Things are definitely still undecided but my daughter team was given an idea of where the wind is blowing for the upcoming season. The teams in the conference will be given 6 weeks pre-season (from 8/10-9/20), with graduated steps from individual to small group to full team workouts. Teams projected to play all conference games and up to 3 non-conference games. No games requiring hotel stays. The conference will then play an adjusted playoff format (no byes, just quarter-finals, semi's and finals; games played at higher seed location). Semi's and finals not played on back to back days like before. Then NCAA tournament.  No information yet on school's plans for testing or how they will deal with players testing positive. Of course, no final decisions made and a lot dependent on the status of Covid once we get near August. However, it is more than what my daughter thought the projected season would be.

Offline PlaySimple

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Re: Covid Impacts on Fall 2020 athletics
« Reply #7 on: June 23, 2020, 02:05:04 pm »
I first read about this from someone posting on bigsoccer.com

Due to coronavirus outbreak, Bowdoin College cancels all sports for the rest of 2020

https://www.masslive.com/sports/2020/06/due-to-coronavirus-outbreak-bowdoin-college-cancels-all-sports-for-the-rest-of-2020.html

This is a pretty significant development.

The NESCAC, in which Bowdoin is a member of, along with the UAA, are arguably the top D3 conferences for women's soccer. Bowdoin is not quite at the same level as Williams, Middlebury, Amherst, or even Tufts, but they're a respectable side. It will be interesting to see what the other members of the conference decide to do.

Of all of the D3 conferences that I am anticipating the most to see what unfolds, it would be the UAA. The UAA is pretty close to being a national conference with members NYU and Brandeis on the East Coast, south to Emory, and to the Midwest with Wash U and Chicago. In the middle of all of that you've got CWRU, Carnegie Mellon, and Rochester. The UAA schools all have endowments in the billions of dollars and are well-equipped to handle some long term adversity. The D3 conferences without good resources and/or academic reputations may have a more difficult time coming back from all of this.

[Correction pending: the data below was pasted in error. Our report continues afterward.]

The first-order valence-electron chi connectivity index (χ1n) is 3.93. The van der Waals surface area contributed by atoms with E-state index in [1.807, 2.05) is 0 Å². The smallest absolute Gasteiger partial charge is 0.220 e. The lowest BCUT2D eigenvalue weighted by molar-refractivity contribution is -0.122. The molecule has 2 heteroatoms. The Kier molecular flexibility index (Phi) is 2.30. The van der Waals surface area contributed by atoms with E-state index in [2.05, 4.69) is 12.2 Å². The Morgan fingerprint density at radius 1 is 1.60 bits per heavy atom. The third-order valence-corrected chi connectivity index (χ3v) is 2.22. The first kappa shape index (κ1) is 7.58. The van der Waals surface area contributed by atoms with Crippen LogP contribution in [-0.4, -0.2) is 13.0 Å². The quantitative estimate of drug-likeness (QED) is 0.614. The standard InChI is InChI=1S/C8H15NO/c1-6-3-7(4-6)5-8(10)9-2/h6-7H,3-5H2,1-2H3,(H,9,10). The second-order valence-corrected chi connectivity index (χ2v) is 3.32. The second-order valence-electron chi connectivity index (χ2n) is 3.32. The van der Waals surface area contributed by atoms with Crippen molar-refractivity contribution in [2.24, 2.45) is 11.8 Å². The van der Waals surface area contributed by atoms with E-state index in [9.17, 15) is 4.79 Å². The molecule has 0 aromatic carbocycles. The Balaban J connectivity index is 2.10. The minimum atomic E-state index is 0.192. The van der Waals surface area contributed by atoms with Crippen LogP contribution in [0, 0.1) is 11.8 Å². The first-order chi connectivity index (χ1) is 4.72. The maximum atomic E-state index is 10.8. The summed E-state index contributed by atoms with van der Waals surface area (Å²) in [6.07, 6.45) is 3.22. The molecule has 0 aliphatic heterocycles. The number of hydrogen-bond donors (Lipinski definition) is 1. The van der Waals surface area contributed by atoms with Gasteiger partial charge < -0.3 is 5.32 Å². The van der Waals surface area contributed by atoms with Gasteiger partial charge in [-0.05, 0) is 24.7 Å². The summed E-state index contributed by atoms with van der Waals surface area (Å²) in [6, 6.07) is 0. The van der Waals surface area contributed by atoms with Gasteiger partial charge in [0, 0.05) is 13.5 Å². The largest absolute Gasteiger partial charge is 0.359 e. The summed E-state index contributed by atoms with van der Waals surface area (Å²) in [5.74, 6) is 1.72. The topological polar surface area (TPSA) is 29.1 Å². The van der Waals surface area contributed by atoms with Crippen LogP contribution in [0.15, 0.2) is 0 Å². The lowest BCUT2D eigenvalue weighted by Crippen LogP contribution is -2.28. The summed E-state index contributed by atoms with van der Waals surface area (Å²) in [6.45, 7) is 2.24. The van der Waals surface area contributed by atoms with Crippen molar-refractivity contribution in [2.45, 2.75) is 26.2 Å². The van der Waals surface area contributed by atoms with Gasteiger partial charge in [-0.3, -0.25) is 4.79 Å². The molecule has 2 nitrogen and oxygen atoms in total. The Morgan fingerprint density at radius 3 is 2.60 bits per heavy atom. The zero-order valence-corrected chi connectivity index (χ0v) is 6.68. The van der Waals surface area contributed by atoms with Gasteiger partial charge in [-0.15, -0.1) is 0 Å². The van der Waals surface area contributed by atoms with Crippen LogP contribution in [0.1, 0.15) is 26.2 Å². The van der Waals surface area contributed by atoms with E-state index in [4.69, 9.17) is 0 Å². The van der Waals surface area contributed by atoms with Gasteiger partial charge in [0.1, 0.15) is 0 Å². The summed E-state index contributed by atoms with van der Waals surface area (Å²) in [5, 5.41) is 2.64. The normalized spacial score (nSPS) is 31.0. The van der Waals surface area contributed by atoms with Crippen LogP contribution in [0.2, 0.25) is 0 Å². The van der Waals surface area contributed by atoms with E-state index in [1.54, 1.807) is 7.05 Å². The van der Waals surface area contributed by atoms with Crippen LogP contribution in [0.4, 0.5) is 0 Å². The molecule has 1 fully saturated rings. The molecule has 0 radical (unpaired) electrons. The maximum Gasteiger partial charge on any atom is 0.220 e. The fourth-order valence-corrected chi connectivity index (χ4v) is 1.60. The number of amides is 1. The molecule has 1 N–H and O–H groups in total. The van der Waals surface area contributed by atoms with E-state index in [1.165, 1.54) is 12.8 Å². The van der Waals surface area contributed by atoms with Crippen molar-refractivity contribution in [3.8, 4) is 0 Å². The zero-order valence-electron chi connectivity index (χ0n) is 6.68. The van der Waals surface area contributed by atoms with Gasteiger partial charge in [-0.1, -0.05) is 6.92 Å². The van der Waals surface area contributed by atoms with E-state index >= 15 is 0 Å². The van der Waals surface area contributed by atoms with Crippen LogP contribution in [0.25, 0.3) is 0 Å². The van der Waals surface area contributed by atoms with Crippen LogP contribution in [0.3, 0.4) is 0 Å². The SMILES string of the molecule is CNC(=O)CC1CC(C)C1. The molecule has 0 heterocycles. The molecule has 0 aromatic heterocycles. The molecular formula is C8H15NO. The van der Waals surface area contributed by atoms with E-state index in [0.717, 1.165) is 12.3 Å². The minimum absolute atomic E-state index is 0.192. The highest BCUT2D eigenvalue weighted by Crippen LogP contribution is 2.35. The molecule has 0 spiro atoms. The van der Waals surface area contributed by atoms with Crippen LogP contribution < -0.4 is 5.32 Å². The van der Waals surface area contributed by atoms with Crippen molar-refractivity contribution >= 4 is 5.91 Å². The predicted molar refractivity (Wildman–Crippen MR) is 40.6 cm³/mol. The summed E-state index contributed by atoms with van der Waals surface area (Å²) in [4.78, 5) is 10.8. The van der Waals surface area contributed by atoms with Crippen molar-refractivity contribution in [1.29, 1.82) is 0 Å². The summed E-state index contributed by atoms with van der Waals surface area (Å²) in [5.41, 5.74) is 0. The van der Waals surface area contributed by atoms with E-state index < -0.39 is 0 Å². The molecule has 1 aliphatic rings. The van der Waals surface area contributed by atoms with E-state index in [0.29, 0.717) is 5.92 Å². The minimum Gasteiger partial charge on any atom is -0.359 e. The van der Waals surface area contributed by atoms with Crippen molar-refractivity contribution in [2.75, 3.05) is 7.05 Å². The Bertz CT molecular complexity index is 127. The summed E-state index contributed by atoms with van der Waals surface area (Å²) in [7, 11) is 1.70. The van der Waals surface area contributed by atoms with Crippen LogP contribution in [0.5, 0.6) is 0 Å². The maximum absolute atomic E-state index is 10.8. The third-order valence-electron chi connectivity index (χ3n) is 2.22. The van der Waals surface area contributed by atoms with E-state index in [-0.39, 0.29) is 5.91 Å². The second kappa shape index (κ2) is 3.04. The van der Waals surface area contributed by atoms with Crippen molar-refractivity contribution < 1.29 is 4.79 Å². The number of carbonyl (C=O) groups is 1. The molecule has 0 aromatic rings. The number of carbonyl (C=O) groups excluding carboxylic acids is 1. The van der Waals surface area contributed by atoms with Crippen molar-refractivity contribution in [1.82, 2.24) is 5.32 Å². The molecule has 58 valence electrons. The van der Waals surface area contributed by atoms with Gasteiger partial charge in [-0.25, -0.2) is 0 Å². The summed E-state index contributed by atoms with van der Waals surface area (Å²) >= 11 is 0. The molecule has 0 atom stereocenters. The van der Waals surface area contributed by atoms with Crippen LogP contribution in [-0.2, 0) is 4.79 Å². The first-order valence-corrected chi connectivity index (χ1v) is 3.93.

I have heard various unconfirmed rumors that since the UAA is such a geographically dispersed conference, that travel is going to be minimized. One idea being floated to minimize travel will be that the schools may become temporary members of conferences within the individual schools' regions for the short-term. From what I have heard this is only one of many options that are being considered.

I don't anticipate that decisions will be made by the end of this month but I would look for some more concrete details, from all schools and all conferences, to be known by the middle of July at the latest.

Offline PlaySimple

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Re: Covid Impacts on Fall 2020 athletics
« Reply #8 on: June 27, 2020, 08:59:54 am »
I've heard that TCNJ has canceled fall sports. I did not see a statement on the school's athletic web site to confirm this.

TCNJ is usually a strong side so this is pretty significant.

Offline hickory_cornhusker

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Re: Covid Impacts on Fall 2020 athletics
« Reply #9 on: June 27, 2020, 06:49:06 pm »
I've heard that TCNJ has canceled fall sports. I did not see a statement on the school's athletic web site to confirm this.

TCNJ is usually a strong side so this is pretty significant.

Almost: https://tcnjathletics.com/news/2020/6/27/general-tcnj-athletics-fall-semester-statement.aspx
Looks like volleyball, cross country, and swimming can continue. The rest are cancelled for the fall semester.

Offline Ron Boerger

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Re: Covid Impacts on Fall 2020 athletics
« Reply #10 on: June 28, 2020, 08:11:31 am »
I've heard that TCNJ has canceled fall sports. I did not see a statement on the school's athletic web site to confirm this.

TCNJ is usually a strong side so this is pretty significant.

Almost: https://tcnjathletics.com/news/2020/6/27/general-tcnj-athletics-fall-semester-statement.aspx
Looks like volleyball, cross country, and swimming can continue. The rest are cancelled for the fall semester.

TCNJ doesn't offer volleyball as a varsity sport.  It would have been a striking exception to allow it to continue with the other sports they have cancelled.

Offline hickory_cornhusker

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Re: Covid Impacts on Fall 2020 athletics
« Reply #11 on: June 28, 2020, 04:05:01 pm »
I've heard that TCNJ has canceled fall sports. I did not see a statement on the school's athletic web site to confirm this.

TCNJ is usually a strong side so this is pretty significant.

Almost: https://tcnjathletics.com/news/2020/6/27/general-tcnj-athletics-fall-semester-statement.aspx
Looks like volleyball, cross country, and swimming can continue. The rest are cancelled for the fall semester.

TCNJ doesn't offer volleyball as a varsity sport.  It would have been a striking exception to allow it to continue with the other sports they have cancelled.

You’re right. I just looked at the list of sports they offer and just assumed volleyball would be on there since every athletic program of a similar size has volleyball.